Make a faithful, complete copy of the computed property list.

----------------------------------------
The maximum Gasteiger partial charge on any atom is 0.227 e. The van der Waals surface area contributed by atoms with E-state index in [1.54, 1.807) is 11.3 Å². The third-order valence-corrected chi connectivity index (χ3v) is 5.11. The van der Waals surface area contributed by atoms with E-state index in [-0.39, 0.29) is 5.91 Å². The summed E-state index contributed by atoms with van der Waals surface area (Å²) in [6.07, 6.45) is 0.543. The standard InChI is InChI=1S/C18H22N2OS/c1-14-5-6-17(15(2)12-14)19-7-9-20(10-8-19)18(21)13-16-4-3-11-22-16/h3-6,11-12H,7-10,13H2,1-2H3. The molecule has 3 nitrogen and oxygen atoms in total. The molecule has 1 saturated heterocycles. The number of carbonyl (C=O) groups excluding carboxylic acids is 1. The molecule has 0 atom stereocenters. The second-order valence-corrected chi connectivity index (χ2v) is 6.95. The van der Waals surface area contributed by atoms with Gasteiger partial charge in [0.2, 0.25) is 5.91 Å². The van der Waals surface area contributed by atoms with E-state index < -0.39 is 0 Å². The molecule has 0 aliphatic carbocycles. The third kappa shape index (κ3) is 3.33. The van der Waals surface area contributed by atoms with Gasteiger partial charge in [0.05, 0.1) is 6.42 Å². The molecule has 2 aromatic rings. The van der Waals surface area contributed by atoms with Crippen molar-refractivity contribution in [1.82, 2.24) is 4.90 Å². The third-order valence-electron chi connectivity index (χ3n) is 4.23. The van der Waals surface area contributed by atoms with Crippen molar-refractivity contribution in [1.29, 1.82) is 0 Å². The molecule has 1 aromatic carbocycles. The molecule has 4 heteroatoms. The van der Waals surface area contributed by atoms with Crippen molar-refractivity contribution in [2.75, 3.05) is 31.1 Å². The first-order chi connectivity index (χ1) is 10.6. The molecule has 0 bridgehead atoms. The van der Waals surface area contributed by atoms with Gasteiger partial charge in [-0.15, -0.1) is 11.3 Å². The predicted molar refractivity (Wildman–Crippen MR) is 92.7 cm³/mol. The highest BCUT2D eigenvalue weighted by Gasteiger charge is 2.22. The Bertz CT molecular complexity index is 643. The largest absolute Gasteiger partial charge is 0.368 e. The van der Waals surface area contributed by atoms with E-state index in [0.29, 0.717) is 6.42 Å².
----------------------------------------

The maximum Gasteiger partial charge on any atom is 0.227 e. The van der Waals surface area contributed by atoms with E-state index in [1.54, 1.807) is 11.3 Å². The third-order valence-corrected chi connectivity index (χ3v) is 5.11. The van der Waals surface area contributed by atoms with E-state index in [-0.39, 0.29) is 5.91 Å². The summed E-state index contributed by atoms with van der Waals surface area (Å²) in [6.07, 6.45) is 0.543. The standard InChI is InChI=1S/C18H22N2OS/c1-14-5-6-17(15(2)12-14)19-7-9-20(10-8-19)18(21)13-16-4-3-11-22-16/h3-6,11-12H,7-10,13H2,1-2H3. The molecule has 3 nitrogen and oxygen atoms in total. The molecule has 1 saturated heterocycles. The number of carbonyl (C=O) groups excluding carboxylic acids is 1. The molecule has 0 atom stereocenters. The second-order valence-corrected chi connectivity index (χ2v) is 6.95. The van der Waals surface area contributed by atoms with Gasteiger partial charge in [0.2, 0.25) is 5.91 Å². The van der Waals surface area contributed by atoms with E-state index < -0.39 is 0 Å². The molecule has 0 aliphatic carbocycles. The third kappa shape index (κ3) is 3.33. The van der Waals surface area contributed by atoms with Gasteiger partial charge in [0.05, 0.1) is 6.42 Å². The molecule has 2 aromatic rings. The van der Waals surface area contributed by atoms with Crippen molar-refractivity contribution in [1.82, 2.24) is 4.90 Å². The third-order valence-electron chi connectivity index (χ3n) is 4.23. The van der Waals surface area contributed by atoms with Crippen molar-refractivity contribution in [1.29, 1.82) is 0 Å². The molecule has 1 aromatic carbocycles. The molecule has 4 heteroatoms. The van der Waals surface area contributed by atoms with Crippen molar-refractivity contribution in [2.75, 3.05) is 31.1 Å². The first-order chi connectivity index (χ1) is 10.6. The molecule has 0 bridgehead atoms. The van der Waals surface area contributed by atoms with Gasteiger partial charge in [-0.15, -0.1) is 11.3 Å². The predicted molar refractivity (Wildman–Crippen MR) is 92.7 cm³/mol. The highest BCUT2D eigenvalue weighted by Gasteiger charge is 2.22. The Bertz CT molecular complexity index is 643. The largest absolute Gasteiger partial charge is 0.368 e. The van der Waals surface area contributed by atoms with E-state index in [0.29, 0.717) is 6.42 Å².